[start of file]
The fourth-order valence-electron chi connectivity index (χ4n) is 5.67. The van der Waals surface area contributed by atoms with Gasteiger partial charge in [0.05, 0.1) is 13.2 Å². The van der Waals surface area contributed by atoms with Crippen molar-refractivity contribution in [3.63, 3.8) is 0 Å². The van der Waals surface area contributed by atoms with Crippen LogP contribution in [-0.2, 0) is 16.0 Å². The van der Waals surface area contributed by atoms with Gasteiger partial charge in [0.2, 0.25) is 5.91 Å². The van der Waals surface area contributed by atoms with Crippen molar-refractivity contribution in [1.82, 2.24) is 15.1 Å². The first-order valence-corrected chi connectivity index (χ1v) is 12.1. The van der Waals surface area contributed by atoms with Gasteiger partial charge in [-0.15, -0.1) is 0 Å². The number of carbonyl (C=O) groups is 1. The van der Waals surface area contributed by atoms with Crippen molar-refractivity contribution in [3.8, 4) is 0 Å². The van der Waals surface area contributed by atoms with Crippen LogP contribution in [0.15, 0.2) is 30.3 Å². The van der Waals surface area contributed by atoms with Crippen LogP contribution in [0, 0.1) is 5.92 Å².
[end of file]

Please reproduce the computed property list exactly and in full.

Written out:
The fourth-order valence-electron chi connectivity index (χ4n) is 5.67. The van der Waals surface area contributed by atoms with Gasteiger partial charge in [0.05, 0.1) is 13.2 Å². The van der Waals surface area contributed by atoms with Crippen molar-refractivity contribution in [3.63, 3.8) is 0 Å². The van der Waals surface area contributed by atoms with Crippen LogP contribution in [-0.2, 0) is 16.0 Å². The van der Waals surface area contributed by atoms with Gasteiger partial charge in [0.2, 0.25) is 5.91 Å². The van der Waals surface area contributed by atoms with Crippen molar-refractivity contribution in [1.82, 2.24) is 15.1 Å². The first-order valence-corrected chi connectivity index (χ1v) is 12.1. The van der Waals surface area contributed by atoms with Gasteiger partial charge in [-0.15, -0.1) is 0 Å². The number of carbonyl (C=O) groups is 1. The van der Waals surface area contributed by atoms with Crippen molar-refractivity contribution in [3.8, 4) is 0 Å². The van der Waals surface area contributed by atoms with Crippen LogP contribution in [0.15, 0.2) is 30.3 Å². The van der Waals surface area contributed by atoms with Crippen LogP contribution in [0, 0.1) is 5.92 Å².